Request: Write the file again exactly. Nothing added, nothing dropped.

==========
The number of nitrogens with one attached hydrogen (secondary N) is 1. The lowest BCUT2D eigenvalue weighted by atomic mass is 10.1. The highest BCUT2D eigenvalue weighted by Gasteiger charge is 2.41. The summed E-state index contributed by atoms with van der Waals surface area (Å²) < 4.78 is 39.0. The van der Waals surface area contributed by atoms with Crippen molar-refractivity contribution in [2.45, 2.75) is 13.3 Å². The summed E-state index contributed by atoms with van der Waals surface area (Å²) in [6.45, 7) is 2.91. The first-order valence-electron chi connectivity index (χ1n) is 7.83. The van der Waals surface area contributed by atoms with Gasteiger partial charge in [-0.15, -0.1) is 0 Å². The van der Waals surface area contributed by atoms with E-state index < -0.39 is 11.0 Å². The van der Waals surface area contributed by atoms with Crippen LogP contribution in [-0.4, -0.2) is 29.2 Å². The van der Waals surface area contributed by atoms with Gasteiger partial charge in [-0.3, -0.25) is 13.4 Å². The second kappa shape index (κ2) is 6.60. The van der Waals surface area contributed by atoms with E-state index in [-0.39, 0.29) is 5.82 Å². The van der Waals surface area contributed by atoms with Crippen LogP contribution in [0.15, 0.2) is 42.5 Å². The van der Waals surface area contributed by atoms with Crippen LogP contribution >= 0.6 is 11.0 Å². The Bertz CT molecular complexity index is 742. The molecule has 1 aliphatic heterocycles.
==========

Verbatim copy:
The number of nitrogens with one attached hydrogen (secondary N) is 1. The lowest BCUT2D eigenvalue weighted by atomic mass is 10.1. The highest BCUT2D eigenvalue weighted by Gasteiger charge is 2.41. The summed E-state index contributed by atoms with van der Waals surface area (Å²) < 4.78 is 39.0. The van der Waals surface area contributed by atoms with Crippen molar-refractivity contribution in [2.45, 2.75) is 13.3 Å². The summed E-state index contributed by atoms with van der Waals surface area (Å²) in [6.45, 7) is 2.91. The first-order valence-electron chi connectivity index (χ1n) is 7.83. The van der Waals surface area contributed by atoms with Gasteiger partial charge in [-0.15, -0.1) is 0 Å². The van der Waals surface area contributed by atoms with E-state index < -0.39 is 11.0 Å². The van der Waals surface area contributed by atoms with Crippen LogP contribution in [-0.4, -0.2) is 29.2 Å². The van der Waals surface area contributed by atoms with Gasteiger partial charge in [-0.3, -0.25) is 13.4 Å². The second kappa shape index (κ2) is 6.60. The van der Waals surface area contributed by atoms with E-state index in [-0.39, 0.29) is 5.82 Å². The van der Waals surface area contributed by atoms with Crippen LogP contribution in [0.15, 0.2) is 42.5 Å². The van der Waals surface area contributed by atoms with Crippen LogP contribution >= 0.6 is 11.0 Å². The Bertz CT molecular complexity index is 742. The molecule has 1 aliphatic heterocycles.